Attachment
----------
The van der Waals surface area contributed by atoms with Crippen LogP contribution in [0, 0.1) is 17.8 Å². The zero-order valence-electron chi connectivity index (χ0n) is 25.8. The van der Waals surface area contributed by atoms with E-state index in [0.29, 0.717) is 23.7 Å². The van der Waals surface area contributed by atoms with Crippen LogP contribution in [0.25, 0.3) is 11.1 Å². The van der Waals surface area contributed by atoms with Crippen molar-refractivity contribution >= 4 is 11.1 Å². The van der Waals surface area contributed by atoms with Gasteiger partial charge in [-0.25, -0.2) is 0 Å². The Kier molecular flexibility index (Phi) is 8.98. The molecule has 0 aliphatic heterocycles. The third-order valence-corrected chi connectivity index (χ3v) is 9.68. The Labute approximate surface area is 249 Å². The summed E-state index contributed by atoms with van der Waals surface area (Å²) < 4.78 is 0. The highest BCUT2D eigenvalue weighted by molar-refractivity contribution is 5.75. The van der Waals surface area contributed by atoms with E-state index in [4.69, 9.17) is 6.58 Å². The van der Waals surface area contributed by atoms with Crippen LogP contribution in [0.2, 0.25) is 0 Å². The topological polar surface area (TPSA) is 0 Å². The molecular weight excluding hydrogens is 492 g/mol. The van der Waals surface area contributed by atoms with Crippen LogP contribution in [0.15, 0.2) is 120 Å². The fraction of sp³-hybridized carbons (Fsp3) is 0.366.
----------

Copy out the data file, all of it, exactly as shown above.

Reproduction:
The van der Waals surface area contributed by atoms with Crippen LogP contribution in [0, 0.1) is 17.8 Å². The zero-order valence-electron chi connectivity index (χ0n) is 25.8. The van der Waals surface area contributed by atoms with E-state index in [0.29, 0.717) is 23.7 Å². The van der Waals surface area contributed by atoms with Crippen LogP contribution in [0.25, 0.3) is 11.1 Å². The van der Waals surface area contributed by atoms with Crippen molar-refractivity contribution >= 4 is 11.1 Å². The van der Waals surface area contributed by atoms with Gasteiger partial charge in [-0.25, -0.2) is 0 Å². The Kier molecular flexibility index (Phi) is 8.98. The molecule has 0 aliphatic heterocycles. The third-order valence-corrected chi connectivity index (χ3v) is 9.68. The Labute approximate surface area is 249 Å². The summed E-state index contributed by atoms with van der Waals surface area (Å²) < 4.78 is 0. The highest BCUT2D eigenvalue weighted by molar-refractivity contribution is 5.75. The van der Waals surface area contributed by atoms with E-state index in [4.69, 9.17) is 6.58 Å². The van der Waals surface area contributed by atoms with Crippen LogP contribution in [0.2, 0.25) is 0 Å². The topological polar surface area (TPSA) is 0 Å². The molecular weight excluding hydrogens is 492 g/mol. The van der Waals surface area contributed by atoms with Crippen LogP contribution in [0.15, 0.2) is 120 Å². The fraction of sp³-hybridized carbons (Fsp3) is 0.366.